Cultivating The Future Of San Diego Baseball
Max Shabestari loves the challenge of hitting the ball when he plays baseball.
"There's so many ways they can get you out. There's nine people trying to get you out and you're one against nine," Shabestari said, wiping the sweat out of his bleached hair.
The 13-year-old played his first organized T-ball game when he was five. Eight years later, he's one of the top players in his neighborhood league, the San Carlos All Stars.
"It's kind of like playing in the major leagues where every team's real good. Like it's the top-tier talent. And then you play each other to go to the World Series," Shabestari said.
That's the Little League World Series in Pennsylvania. The dreams at this age are as big as a hitter's eyes when a soft high pitch comes floating over the plate.
Pete DeLuca, who coaches the San Carlos All Stars, sees this as a special time for the "boys of summer," although they might not realize it right now.
"Little League for me is something that they'll grow up and remember forever and say, 'Hey, remember Johnny when we played and you did this and we did that or you hit that two-run homer that won the game?' I mean, I still have good friends of mine that live in the neighborhood. We played Little League together. We still have stories. It just makes it great," DeLuca said.
But these aren't the best of times for baseball.
The Sports Fitness and Industry Association, which tracks sports participation, found more than a million fewer 6- to 12-year-olds played baseball last year compared to just eight years earlier.
Association President and CEO Tom Cove said baseball is no longer the No. 1 option for kids seeking a sport.
"It is not 1947," Cove said. "Back then, it was boys but it is clearly, well, we're seeing girls, is not going to just pick up a baseball and start throwing it around with his or her friend."
Baseball is dealing with a number of challenges, including competition. Cove said there is also pressure to limit kids to one sport so they can improve. Finally, the recession kept some potential ballplayers off the diamond because of the cost of playing.
Even so, Cove said participation rates did inch up in the group's 2016 survey, ending a decades long slide.
"It is not a niche sport. It is not something that's dying. It's not something where we've seen the end and it's right in front of us," Cove said. "But the challenge of making it interesting to kids and make it something that they got to get over the hump between start and complete a commitment to it."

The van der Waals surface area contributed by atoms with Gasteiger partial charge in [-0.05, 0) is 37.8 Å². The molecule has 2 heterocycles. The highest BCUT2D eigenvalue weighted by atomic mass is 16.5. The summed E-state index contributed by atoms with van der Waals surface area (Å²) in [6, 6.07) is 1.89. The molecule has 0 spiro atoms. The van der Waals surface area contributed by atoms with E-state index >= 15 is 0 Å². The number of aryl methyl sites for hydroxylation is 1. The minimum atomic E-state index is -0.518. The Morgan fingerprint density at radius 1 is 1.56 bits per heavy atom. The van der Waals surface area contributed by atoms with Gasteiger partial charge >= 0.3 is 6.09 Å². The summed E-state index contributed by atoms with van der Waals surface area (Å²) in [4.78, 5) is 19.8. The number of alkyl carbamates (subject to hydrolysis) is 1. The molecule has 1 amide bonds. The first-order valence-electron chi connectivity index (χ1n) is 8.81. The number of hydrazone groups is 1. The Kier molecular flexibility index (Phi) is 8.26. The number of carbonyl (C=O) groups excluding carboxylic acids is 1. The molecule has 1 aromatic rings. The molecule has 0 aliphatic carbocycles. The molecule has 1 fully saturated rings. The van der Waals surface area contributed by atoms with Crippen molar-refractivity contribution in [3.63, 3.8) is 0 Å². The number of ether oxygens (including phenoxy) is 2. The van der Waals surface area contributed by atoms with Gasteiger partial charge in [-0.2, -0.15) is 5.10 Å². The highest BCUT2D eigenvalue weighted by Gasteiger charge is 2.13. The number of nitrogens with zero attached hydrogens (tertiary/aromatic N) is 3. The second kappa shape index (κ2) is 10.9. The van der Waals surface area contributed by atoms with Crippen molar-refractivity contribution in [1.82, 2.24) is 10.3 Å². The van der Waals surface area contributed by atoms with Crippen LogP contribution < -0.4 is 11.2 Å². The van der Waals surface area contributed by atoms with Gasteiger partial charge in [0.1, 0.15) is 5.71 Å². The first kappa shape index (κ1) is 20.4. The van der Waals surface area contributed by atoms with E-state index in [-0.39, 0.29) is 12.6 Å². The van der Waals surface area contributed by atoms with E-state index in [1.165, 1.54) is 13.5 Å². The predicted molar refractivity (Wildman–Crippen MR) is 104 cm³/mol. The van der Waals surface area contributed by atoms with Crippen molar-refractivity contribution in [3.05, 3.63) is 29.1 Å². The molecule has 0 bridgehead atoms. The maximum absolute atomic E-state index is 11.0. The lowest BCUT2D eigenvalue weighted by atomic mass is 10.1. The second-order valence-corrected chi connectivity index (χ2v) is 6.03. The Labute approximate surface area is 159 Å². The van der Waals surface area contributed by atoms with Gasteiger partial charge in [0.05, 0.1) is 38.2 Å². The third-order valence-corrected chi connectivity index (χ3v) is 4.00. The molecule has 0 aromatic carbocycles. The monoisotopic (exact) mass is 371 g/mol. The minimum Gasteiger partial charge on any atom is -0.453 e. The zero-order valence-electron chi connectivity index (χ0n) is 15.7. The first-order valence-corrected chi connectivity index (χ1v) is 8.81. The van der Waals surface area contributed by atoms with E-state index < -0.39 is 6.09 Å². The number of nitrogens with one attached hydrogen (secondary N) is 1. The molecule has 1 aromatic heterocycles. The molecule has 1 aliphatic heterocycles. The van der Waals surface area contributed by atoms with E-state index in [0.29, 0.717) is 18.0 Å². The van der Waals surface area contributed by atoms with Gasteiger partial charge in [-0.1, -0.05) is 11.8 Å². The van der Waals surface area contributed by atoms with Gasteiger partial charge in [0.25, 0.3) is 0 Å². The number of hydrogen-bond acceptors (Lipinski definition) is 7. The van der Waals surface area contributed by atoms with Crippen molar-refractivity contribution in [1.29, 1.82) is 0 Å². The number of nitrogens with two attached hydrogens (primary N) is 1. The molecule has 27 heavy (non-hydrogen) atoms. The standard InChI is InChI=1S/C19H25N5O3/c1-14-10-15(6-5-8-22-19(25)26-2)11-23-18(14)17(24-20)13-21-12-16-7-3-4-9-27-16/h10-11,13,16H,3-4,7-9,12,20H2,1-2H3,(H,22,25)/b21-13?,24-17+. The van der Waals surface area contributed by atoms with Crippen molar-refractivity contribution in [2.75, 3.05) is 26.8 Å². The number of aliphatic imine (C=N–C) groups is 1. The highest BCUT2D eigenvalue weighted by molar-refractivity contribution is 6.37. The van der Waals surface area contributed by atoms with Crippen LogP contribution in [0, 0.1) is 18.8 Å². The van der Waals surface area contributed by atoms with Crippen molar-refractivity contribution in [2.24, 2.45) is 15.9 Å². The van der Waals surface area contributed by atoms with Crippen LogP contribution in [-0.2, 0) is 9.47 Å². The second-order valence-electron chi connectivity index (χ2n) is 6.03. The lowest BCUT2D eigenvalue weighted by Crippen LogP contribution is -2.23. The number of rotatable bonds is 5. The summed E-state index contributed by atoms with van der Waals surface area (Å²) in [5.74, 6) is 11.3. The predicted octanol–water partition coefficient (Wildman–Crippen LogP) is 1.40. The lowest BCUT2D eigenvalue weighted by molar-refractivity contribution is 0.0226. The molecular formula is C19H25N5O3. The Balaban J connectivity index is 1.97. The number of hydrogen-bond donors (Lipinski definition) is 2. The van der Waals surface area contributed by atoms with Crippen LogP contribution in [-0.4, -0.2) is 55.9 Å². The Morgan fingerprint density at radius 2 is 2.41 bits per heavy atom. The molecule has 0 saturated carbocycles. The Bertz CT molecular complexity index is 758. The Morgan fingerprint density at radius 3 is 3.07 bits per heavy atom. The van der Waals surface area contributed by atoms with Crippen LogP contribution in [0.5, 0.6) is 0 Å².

Major League Baseball took a look at the declining participation numbers last year and launched an effort to connect kids with the game.
Slick, highly produced television ads show kids and adults playing baseball in organized settings, in backyards and on the streets.
The ads are part of Major League Baseball's campaign to get more people to slip on a baseball glove or swing a bat. Baseball commissioner Rob Manfred has only been on the job for a year and a half, but he is already trying to win back kids who dropped the game.
On the league's website, the commissioner says one strategy is baseball clinics.
"Our early efforts with these programs have shown us that, not only do the kids have a great time but it provides a unique opportunity for the community to work together on a project that's in everyone's interest," Manfred said.
Manfred is also tapping the sport's stars to preach the gospel of the game. Instructional videos feature the players that kids see when they watch the game on television.
The San Diego Padres are on board. The organization gave out 25,000 jerseys, caps and headbands to local baseball and softball leagues.
The team also renovated more than 40 baseball fields all over the county.
Coach DeLuca welcomes efforts to bring the game to kids.
He said it takes effort to keep kids playing. Supportive coaches have an important role to play, DeLuca said, but ultimately, it is parents who will make a difference.
"I think in reality, parents will come to their sense and really understand that it really is a big part of their lives," DeLuca said. "It's something that, to me, I would never have done without it. I mean, I played in the same San Carlos Little League when I was seven."
Hard work, dedication and teamwork are just some of the lessons Little League helps teach.
The game also builds memories that can connect generations and creates a bridge that brings more kids to the game, Deluca said.
That could help preserve the game so the nation's pastime will have a future.